US-based State Street, the world's third-largest asset manager that oversees about $2.7 trillion, opened its first office in Abu Dhabi's financial free zone as part of the firm's expansion in the region.
The office, the company's second in the UAE after a 26-year presence in Dubai, is located in Abu Dhabi Global Market.
"This is clearly a geographic area and a market that State Street strongly believes in and where it has been extending a lot of resources and capital," Emmanuel Laurina, head of Middle East and Africa for State Street Global Advisors, told The National.
The asset manager is seeking to leverage opportunities in the region as countries open up their capital markets to outside investors. In June, Saudi Arabia won inclusion in the MSCI emerging markets index, paving the way for an estimated $40 billion of additional flows to the kingdom’s $500bn-plus stock market. State Street, a major index manager, is investing in emerging market-related funds and also looking to see how it can apply its experience as an asset manager to local markets in bonds and equities. MSCI has said Kuwait could be upgraded to emerging market status as soon as next year.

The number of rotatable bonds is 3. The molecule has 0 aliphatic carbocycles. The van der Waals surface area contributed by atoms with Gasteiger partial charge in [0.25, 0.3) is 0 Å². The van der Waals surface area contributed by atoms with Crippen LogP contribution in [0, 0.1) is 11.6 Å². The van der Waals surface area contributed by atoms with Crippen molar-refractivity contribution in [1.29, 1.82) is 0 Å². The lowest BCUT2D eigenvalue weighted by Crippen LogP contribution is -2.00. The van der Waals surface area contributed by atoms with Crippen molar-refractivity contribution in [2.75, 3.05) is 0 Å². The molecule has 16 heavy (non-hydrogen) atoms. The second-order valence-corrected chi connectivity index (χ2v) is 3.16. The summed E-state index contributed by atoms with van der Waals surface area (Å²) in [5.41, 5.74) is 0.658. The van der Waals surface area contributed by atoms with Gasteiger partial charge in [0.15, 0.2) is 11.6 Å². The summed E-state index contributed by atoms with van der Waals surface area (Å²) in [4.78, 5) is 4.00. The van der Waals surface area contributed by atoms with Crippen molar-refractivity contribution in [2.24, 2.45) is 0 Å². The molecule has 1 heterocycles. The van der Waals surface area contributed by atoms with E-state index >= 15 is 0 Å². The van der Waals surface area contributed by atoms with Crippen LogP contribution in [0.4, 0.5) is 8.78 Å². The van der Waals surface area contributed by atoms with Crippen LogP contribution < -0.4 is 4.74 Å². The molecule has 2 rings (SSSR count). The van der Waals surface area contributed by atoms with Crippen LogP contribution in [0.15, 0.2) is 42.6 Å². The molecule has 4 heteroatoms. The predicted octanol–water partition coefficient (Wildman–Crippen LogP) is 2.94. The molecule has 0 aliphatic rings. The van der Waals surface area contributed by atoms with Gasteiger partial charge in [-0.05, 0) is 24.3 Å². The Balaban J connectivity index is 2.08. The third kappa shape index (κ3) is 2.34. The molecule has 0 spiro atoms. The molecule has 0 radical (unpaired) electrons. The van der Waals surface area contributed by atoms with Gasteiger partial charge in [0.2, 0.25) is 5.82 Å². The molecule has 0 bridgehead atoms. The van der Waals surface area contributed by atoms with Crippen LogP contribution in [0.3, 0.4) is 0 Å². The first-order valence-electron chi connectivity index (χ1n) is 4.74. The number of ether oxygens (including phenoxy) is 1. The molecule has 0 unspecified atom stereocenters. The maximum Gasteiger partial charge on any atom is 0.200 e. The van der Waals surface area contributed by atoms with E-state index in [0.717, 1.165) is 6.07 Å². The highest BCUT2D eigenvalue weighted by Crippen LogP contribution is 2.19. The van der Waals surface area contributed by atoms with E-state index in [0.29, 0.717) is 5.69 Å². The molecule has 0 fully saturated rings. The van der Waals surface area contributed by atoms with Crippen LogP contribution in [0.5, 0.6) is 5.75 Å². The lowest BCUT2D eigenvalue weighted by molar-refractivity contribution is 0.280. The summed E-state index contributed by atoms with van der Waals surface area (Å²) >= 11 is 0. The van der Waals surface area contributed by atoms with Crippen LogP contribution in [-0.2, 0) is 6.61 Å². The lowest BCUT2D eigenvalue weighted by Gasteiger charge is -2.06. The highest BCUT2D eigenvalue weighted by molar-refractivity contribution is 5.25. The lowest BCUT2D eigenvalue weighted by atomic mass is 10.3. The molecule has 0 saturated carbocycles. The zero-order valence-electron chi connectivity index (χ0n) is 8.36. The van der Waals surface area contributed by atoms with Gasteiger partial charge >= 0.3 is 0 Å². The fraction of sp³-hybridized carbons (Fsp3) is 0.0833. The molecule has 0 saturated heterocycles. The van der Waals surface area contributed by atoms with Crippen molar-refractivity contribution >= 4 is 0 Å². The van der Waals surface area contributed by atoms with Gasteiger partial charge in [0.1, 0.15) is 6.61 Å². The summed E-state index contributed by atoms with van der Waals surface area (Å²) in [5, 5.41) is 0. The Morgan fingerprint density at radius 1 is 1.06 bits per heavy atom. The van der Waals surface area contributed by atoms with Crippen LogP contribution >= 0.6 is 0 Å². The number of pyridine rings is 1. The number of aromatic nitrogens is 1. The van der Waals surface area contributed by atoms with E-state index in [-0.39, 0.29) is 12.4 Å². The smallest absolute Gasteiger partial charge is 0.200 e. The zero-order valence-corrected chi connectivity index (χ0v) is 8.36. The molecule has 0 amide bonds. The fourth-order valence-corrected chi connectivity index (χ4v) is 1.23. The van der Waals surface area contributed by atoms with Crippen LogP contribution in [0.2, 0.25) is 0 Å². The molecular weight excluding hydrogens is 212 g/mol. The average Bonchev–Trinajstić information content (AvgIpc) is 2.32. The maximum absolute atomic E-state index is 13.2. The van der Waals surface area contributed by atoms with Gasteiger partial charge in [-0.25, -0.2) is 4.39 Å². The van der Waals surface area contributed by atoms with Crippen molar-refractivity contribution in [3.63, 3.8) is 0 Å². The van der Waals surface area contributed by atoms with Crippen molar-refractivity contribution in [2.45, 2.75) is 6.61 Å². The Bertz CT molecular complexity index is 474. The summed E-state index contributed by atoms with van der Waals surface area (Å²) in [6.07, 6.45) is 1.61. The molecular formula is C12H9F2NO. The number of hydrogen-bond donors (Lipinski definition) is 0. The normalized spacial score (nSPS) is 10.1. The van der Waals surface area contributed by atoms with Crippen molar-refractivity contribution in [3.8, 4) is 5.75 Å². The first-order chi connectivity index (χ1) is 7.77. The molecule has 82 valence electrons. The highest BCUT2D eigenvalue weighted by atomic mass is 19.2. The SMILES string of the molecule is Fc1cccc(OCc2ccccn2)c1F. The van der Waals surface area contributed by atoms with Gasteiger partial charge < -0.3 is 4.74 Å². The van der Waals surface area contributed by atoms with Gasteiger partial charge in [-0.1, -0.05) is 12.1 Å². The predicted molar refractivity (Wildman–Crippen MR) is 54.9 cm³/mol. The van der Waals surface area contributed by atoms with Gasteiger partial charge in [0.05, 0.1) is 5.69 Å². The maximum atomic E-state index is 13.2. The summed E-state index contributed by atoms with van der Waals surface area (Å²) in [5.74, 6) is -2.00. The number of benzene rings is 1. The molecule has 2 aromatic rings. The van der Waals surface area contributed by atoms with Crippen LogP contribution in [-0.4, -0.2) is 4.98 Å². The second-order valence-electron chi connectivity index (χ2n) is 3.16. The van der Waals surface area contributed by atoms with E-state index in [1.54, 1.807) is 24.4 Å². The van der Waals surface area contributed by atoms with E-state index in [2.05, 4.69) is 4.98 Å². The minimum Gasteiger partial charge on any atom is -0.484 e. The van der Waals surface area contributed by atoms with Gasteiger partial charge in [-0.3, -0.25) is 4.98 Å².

Mr Laurina declined to provide figures on what percentage of the firm's portfolio comes from the Middle East.
While oil prices are recovering, the finance industry as a whole has been challenged by the previous three-year collapse in crude. However, sovereign institutions and pension funds have provided opportunities for the firm, Mr Laurina said.
“New types of conversations emerged to help [sovereign institutions and pension funds] take a holistic look at their asset allocation and things they could do differently,” he said. As a result, the firm has expanded its services in those areas.
State Street is also buoyed by the growing regional market confidence of institutional investors in the Middle East and North Africa.
In a recent survey, State Street asked them about their outlook for growth and future economic trends in the region. Some 78 per cent of respondents said they were optimistic about their own growth prospects in the Middle East, while 75 per cent of 306 institutional investors surveyed foresee growing inflows into Arabian Gulf-country domiciled funds over the next five years.
“To find this level of concurrence and optimism among major institutions is unusual,” said Liz Nolan, chief executive for the Emea region at State Street and chair for State Street Global Advisors. “The results show there is an almost universally positive outlook and prediction of growth in Mena."
Saudi Arabia, the Arab world's largest economy, was viewed by respondents as an engine of growth. About 83 per cent of those surveyed said the inclusion of Saudi stocks in emerging market indexes was a key driver, while 74 per cent also positively viewed the Saudi Vision 2030 economic reform initiative.